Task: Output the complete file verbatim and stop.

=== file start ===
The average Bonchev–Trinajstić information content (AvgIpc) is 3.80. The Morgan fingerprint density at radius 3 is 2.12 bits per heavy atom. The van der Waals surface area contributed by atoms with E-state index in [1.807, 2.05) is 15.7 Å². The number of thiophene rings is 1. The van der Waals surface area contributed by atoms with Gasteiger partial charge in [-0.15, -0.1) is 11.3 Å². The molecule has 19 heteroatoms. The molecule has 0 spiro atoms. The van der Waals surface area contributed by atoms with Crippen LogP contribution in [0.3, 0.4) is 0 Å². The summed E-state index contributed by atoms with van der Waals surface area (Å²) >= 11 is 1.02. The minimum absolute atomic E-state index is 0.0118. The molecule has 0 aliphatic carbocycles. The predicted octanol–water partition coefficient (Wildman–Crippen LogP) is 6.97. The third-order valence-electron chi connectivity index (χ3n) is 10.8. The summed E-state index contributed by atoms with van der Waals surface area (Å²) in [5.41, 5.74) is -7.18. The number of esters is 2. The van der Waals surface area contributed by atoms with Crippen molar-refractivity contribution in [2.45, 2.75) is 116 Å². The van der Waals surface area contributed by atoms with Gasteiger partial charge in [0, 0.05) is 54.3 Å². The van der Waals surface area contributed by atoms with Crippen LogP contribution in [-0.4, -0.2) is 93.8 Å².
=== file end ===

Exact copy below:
The average Bonchev–Trinajstić information content (AvgIpc) is 3.80. The Morgan fingerprint density at radius 3 is 2.12 bits per heavy atom. The van der Waals surface area contributed by atoms with E-state index in [1.807, 2.05) is 15.7 Å². The number of thiophene rings is 1. The van der Waals surface area contributed by atoms with Gasteiger partial charge in [-0.15, -0.1) is 11.3 Å². The molecule has 19 heteroatoms. The molecule has 0 spiro atoms. The van der Waals surface area contributed by atoms with Crippen LogP contribution in [0.3, 0.4) is 0 Å². The summed E-state index contributed by atoms with van der Waals surface area (Å²) >= 11 is 1.02. The minimum absolute atomic E-state index is 0.0118. The molecule has 0 aliphatic carbocycles. The predicted octanol–water partition coefficient (Wildman–Crippen LogP) is 6.97. The third-order valence-electron chi connectivity index (χ3n) is 10.8. The summed E-state index contributed by atoms with van der Waals surface area (Å²) in [5.41, 5.74) is -7.18. The number of esters is 2. The van der Waals surface area contributed by atoms with Crippen molar-refractivity contribution in [2.45, 2.75) is 116 Å². The van der Waals surface area contributed by atoms with Gasteiger partial charge in [0, 0.05) is 54.3 Å². The van der Waals surface area contributed by atoms with Crippen LogP contribution in [-0.4, -0.2) is 93.8 Å².